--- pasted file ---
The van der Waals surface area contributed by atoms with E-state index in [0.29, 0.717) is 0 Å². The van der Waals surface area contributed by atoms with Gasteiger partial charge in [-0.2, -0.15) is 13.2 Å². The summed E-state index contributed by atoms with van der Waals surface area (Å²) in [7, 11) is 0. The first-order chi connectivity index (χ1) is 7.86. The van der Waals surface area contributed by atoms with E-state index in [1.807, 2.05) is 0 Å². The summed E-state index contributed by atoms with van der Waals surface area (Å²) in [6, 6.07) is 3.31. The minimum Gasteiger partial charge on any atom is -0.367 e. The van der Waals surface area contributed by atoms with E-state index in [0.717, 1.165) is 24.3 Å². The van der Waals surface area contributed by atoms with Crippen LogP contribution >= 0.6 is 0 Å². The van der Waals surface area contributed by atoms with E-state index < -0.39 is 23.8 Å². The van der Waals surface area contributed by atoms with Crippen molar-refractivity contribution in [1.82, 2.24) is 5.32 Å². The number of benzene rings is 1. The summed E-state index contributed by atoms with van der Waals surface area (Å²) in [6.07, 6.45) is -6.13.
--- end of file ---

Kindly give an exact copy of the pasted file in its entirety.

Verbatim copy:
The van der Waals surface area contributed by atoms with E-state index in [0.29, 0.717) is 0 Å². The van der Waals surface area contributed by atoms with Gasteiger partial charge in [-0.2, -0.15) is 13.2 Å². The summed E-state index contributed by atoms with van der Waals surface area (Å²) in [7, 11) is 0. The first-order chi connectivity index (χ1) is 7.86. The van der Waals surface area contributed by atoms with E-state index in [1.807, 2.05) is 0 Å². The summed E-state index contributed by atoms with van der Waals surface area (Å²) in [6, 6.07) is 3.31. The minimum Gasteiger partial charge on any atom is -0.367 e. The van der Waals surface area contributed by atoms with E-state index in [0.717, 1.165) is 24.3 Å². The van der Waals surface area contributed by atoms with Crippen LogP contribution >= 0.6 is 0 Å². The van der Waals surface area contributed by atoms with E-state index < -0.39 is 23.8 Å². The van der Waals surface area contributed by atoms with Crippen molar-refractivity contribution in [1.82, 2.24) is 5.32 Å². The number of benzene rings is 1. The summed E-state index contributed by atoms with van der Waals surface area (Å²) in [6.07, 6.45) is -6.13.